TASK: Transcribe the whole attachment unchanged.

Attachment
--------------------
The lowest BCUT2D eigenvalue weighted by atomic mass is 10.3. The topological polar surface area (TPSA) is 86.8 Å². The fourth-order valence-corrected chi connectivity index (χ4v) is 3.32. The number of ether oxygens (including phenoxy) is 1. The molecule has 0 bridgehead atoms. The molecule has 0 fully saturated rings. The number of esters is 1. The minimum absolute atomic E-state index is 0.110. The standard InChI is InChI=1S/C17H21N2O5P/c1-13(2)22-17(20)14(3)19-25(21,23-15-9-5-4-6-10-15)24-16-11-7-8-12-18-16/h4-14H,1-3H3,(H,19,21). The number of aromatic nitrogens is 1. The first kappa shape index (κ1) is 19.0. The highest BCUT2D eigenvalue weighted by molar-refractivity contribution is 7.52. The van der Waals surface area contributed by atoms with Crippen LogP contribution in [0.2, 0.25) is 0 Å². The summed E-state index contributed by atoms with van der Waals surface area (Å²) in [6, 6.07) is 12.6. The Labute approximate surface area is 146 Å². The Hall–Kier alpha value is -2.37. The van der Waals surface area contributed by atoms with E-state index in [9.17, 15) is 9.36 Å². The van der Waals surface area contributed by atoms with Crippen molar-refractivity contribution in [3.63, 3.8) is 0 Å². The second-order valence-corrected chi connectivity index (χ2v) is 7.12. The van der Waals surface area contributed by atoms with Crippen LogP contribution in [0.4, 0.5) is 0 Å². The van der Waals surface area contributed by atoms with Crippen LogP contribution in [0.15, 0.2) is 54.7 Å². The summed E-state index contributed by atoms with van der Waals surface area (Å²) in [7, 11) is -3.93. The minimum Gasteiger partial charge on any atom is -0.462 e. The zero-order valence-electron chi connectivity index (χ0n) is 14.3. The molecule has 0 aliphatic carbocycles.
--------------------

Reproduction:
The lowest BCUT2D eigenvalue weighted by atomic mass is 10.3. The topological polar surface area (TPSA) is 86.8 Å². The fourth-order valence-corrected chi connectivity index (χ4v) is 3.32. The number of ether oxygens (including phenoxy) is 1. The molecule has 0 bridgehead atoms. The molecule has 0 fully saturated rings. The number of esters is 1. The minimum absolute atomic E-state index is 0.110. The standard InChI is InChI=1S/C17H21N2O5P/c1-13(2)22-17(20)14(3)19-25(21,23-15-9-5-4-6-10-15)24-16-11-7-8-12-18-16/h4-14H,1-3H3,(H,19,21). The number of aromatic nitrogens is 1. The first kappa shape index (κ1) is 19.0. The highest BCUT2D eigenvalue weighted by molar-refractivity contribution is 7.52. The van der Waals surface area contributed by atoms with Crippen LogP contribution in [0.2, 0.25) is 0 Å². The summed E-state index contributed by atoms with van der Waals surface area (Å²) in [6, 6.07) is 12.6. The Labute approximate surface area is 146 Å². The Hall–Kier alpha value is -2.37. The van der Waals surface area contributed by atoms with E-state index in [9.17, 15) is 9.36 Å². The van der Waals surface area contributed by atoms with Crippen molar-refractivity contribution in [3.63, 3.8) is 0 Å². The second-order valence-corrected chi connectivity index (χ2v) is 7.12. The van der Waals surface area contributed by atoms with Crippen LogP contribution in [0.4, 0.5) is 0 Å². The van der Waals surface area contributed by atoms with Crippen LogP contribution in [0.15, 0.2) is 54.7 Å². The summed E-state index contributed by atoms with van der Waals surface area (Å²) in [7, 11) is -3.93. The minimum Gasteiger partial charge on any atom is -0.462 e. The zero-order valence-electron chi connectivity index (χ0n) is 14.3. The molecule has 0 aliphatic carbocycles.